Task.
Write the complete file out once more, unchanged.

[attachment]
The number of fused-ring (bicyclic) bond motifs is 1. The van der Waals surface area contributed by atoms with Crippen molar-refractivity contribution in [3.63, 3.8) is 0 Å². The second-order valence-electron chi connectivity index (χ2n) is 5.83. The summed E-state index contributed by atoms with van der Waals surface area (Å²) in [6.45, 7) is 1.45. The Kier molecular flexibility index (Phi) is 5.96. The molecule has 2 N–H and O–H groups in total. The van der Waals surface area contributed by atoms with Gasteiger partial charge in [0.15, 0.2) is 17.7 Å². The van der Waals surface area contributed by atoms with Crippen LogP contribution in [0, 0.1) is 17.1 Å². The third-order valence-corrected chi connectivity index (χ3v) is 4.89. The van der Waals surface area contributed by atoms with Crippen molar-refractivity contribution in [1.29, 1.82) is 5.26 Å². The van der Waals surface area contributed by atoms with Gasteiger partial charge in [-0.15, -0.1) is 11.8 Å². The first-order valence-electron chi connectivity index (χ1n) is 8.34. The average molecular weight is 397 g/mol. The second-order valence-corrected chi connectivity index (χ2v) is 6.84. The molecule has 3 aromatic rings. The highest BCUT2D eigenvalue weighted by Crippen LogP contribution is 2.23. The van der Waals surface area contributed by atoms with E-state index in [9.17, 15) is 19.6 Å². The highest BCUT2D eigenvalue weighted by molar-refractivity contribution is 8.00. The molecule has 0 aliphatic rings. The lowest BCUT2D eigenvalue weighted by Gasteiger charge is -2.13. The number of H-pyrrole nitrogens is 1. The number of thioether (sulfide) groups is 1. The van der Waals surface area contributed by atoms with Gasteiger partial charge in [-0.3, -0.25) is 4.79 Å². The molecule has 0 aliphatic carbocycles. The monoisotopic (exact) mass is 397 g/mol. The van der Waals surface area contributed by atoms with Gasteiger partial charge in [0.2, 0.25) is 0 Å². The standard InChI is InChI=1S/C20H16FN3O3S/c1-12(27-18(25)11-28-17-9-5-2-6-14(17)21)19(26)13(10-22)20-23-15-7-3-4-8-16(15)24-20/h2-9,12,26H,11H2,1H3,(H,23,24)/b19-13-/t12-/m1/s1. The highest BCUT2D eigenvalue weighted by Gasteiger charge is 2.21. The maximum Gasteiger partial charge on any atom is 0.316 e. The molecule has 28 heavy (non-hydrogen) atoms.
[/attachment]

The number of fused-ring (bicyclic) bond motifs is 1. The van der Waals surface area contributed by atoms with Crippen molar-refractivity contribution in [3.63, 3.8) is 0 Å². The second-order valence-electron chi connectivity index (χ2n) is 5.83. The summed E-state index contributed by atoms with van der Waals surface area (Å²) in [6.45, 7) is 1.45. The Kier molecular flexibility index (Phi) is 5.96. The molecule has 2 N–H and O–H groups in total. The van der Waals surface area contributed by atoms with Gasteiger partial charge in [0.15, 0.2) is 17.7 Å². The van der Waals surface area contributed by atoms with Crippen LogP contribution in [0, 0.1) is 17.1 Å². The third-order valence-corrected chi connectivity index (χ3v) is 4.89. The van der Waals surface area contributed by atoms with Crippen molar-refractivity contribution in [1.29, 1.82) is 5.26 Å². The van der Waals surface area contributed by atoms with Gasteiger partial charge in [-0.15, -0.1) is 11.8 Å². The first-order valence-electron chi connectivity index (χ1n) is 8.34. The average molecular weight is 397 g/mol. The second-order valence-corrected chi connectivity index (χ2v) is 6.84. The molecule has 3 aromatic rings. The highest BCUT2D eigenvalue weighted by Crippen LogP contribution is 2.23. The van der Waals surface area contributed by atoms with E-state index in [9.17, 15) is 19.6 Å². The highest BCUT2D eigenvalue weighted by molar-refractivity contribution is 8.00. The molecule has 0 aliphatic rings. The lowest BCUT2D eigenvalue weighted by Gasteiger charge is -2.13. The number of H-pyrrole nitrogens is 1. The number of thioether (sulfide) groups is 1. The van der Waals surface area contributed by atoms with Gasteiger partial charge in [-0.3, -0.25) is 4.79 Å². The molecule has 0 aliphatic carbocycles. The monoisotopic (exact) mass is 397 g/mol. The van der Waals surface area contributed by atoms with Gasteiger partial charge in [0.2, 0.25) is 0 Å². The standard InChI is InChI=1S/C20H16FN3O3S/c1-12(27-18(25)11-28-17-9-5-2-6-14(17)21)19(26)13(10-22)20-23-15-7-3-4-8-16(15)24-20/h2-9,12,26H,11H2,1H3,(H,23,24)/b19-13-/t12-/m1/s1. The highest BCUT2D eigenvalue weighted by Gasteiger charge is 2.21. The maximum Gasteiger partial charge on any atom is 0.316 e. The molecule has 28 heavy (non-hydrogen) atoms.